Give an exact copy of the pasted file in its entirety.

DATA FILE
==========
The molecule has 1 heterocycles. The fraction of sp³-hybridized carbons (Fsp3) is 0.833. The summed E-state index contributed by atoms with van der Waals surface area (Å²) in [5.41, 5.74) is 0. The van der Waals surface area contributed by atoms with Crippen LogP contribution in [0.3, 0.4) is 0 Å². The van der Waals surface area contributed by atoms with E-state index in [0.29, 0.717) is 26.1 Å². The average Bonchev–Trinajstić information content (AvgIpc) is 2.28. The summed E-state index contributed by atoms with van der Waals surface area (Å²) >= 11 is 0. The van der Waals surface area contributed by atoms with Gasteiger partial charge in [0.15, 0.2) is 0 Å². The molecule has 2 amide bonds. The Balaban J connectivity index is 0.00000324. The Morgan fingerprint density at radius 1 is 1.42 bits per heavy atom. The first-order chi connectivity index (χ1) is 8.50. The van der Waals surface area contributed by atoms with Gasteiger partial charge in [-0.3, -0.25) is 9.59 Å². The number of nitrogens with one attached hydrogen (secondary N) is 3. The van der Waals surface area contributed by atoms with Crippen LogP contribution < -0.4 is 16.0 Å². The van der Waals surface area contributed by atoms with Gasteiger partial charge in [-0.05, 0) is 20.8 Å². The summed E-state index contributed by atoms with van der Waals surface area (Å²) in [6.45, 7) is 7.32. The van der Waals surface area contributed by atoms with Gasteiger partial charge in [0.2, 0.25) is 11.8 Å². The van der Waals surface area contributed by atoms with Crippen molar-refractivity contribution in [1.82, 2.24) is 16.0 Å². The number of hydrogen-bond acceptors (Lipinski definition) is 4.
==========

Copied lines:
The molecule has 1 heterocycles. The fraction of sp³-hybridized carbons (Fsp3) is 0.833. The summed E-state index contributed by atoms with van der Waals surface area (Å²) in [5.41, 5.74) is 0. The van der Waals surface area contributed by atoms with Crippen LogP contribution in [0.3, 0.4) is 0 Å². The van der Waals surface area contributed by atoms with E-state index in [0.29, 0.717) is 26.1 Å². The average Bonchev–Trinajstić information content (AvgIpc) is 2.28. The summed E-state index contributed by atoms with van der Waals surface area (Å²) >= 11 is 0. The van der Waals surface area contributed by atoms with Gasteiger partial charge in [0.15, 0.2) is 0 Å². The molecule has 2 amide bonds. The Balaban J connectivity index is 0.00000324. The Morgan fingerprint density at radius 1 is 1.42 bits per heavy atom. The first-order chi connectivity index (χ1) is 8.50. The van der Waals surface area contributed by atoms with Gasteiger partial charge in [-0.3, -0.25) is 9.59 Å². The number of nitrogens with one attached hydrogen (secondary N) is 3. The van der Waals surface area contributed by atoms with Crippen LogP contribution < -0.4 is 16.0 Å². The van der Waals surface area contributed by atoms with Gasteiger partial charge in [-0.05, 0) is 20.8 Å². The summed E-state index contributed by atoms with van der Waals surface area (Å²) in [6.45, 7) is 7.32. The van der Waals surface area contributed by atoms with Gasteiger partial charge in [0.2, 0.25) is 11.8 Å². The van der Waals surface area contributed by atoms with Crippen molar-refractivity contribution in [1.82, 2.24) is 16.0 Å². The number of hydrogen-bond acceptors (Lipinski definition) is 4.